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Members of the American Federation of Television & Radio Artists have ratified the union's primetime deal, spurning SAG's avid campaigning to vote down the contract.

AFTRA said 62% of those voting supported the deal. Announcement came Tuesday evening following a month of bitter battling between the thesp unions.

The ratification was not a surprise due to the faltering economy and the lingering impact of the 100-day WGA strike. Terms in the AFTRA pact mirror those in the contracts signed by the WGA and DGA, along with the majors' final offer to SAG.

The results represent a slap to SAG leadership, which has held out for a better deal with the implied threat of a strike. SAG has yet to take a strike authorization vote and - given the AFTRA vote -- it's highly doubtful that it could achieve the needed 75% endorsement for a work stoppage.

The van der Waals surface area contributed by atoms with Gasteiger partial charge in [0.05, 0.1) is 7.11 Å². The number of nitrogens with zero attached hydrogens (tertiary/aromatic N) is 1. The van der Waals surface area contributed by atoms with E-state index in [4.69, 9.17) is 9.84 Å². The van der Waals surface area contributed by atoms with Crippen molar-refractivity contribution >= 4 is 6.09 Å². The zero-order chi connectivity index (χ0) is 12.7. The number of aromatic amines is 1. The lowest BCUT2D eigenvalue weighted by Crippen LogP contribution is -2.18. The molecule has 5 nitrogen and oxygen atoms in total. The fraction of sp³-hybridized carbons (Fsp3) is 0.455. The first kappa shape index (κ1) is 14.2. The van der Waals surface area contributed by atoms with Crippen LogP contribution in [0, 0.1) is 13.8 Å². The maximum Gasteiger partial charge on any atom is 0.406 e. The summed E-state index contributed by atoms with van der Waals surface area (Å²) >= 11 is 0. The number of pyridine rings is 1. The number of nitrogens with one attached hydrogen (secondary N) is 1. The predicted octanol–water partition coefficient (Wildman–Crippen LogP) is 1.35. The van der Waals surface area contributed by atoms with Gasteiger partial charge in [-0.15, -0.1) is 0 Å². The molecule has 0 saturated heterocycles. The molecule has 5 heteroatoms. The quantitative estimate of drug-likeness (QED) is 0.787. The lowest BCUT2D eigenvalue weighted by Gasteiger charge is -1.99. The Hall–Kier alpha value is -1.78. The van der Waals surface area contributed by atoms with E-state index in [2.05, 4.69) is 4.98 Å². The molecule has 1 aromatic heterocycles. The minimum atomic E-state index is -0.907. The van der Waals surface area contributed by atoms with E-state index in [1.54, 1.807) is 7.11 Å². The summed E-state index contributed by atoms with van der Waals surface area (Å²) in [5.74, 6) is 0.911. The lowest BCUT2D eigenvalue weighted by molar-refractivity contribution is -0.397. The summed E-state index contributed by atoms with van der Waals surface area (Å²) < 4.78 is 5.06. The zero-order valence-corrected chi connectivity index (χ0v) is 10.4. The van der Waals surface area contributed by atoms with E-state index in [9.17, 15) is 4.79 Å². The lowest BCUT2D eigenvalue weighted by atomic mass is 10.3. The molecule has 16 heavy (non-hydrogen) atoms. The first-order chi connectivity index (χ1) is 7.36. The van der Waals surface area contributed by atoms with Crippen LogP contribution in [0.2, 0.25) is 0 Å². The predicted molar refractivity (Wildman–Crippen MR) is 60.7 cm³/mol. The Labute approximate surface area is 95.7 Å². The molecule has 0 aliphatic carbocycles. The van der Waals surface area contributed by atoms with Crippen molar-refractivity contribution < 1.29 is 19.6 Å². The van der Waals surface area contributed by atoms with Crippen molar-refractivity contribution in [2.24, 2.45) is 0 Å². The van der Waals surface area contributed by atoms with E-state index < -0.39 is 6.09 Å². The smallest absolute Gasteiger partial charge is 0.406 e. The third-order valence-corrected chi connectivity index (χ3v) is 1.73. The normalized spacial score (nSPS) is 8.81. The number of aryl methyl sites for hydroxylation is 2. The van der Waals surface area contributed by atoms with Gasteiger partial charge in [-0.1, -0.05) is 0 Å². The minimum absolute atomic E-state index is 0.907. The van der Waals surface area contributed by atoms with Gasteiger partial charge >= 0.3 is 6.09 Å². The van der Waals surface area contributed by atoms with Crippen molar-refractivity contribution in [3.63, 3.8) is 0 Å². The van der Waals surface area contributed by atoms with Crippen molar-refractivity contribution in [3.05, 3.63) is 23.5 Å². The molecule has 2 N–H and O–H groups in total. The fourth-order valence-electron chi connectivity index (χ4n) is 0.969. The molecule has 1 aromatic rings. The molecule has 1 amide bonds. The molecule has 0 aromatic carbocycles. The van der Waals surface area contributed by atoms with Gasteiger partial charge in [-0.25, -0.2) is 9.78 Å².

SAG had been hoping that a defeat of the AFTRA deal would give it the increased leverage it needs to obtain better terms. Instead, it now faces the unsavory prospect of AFTRA signing up new shows shot on digital - an area of shared jurisdiction - with the new contract.

Ballots went out to all 70,000 AFTRA members, including 44,000 SAG members who belong to both unions. Alec Baldwin, Sally Field, Tom Hanks and Susan Sarandon backed the AFTRA deal while Viggo Mortensen, Jack Nicholson, Nick Nolte and Martin Sheen endorsed SAG's anti-AFTRA stance.

The Alliance of Motion Picture & Television Producers broke off negotiations by delivering the final offer on June 30, a few hours before SAG's feature-primetime contract expired. Actors have been working since on some TV programs under terms of the expired deal; SAG's also granted waivers to over 355 indie features.

The AMPTP announced Tuesday morning that the meeting with SAG had been set and added, "The Producers remain hopeful that SAG will accept our final offer."

SAG had contended that actors deserve sweeter terms in areas such as new media, DVD residuals and salary minimums. AFTRA argued that approval will put the industry back to work and that the deal includes gains in salaries and new media without rollbacks or concessions
Edited by King, Jul 8 2008, 08:51 PM.
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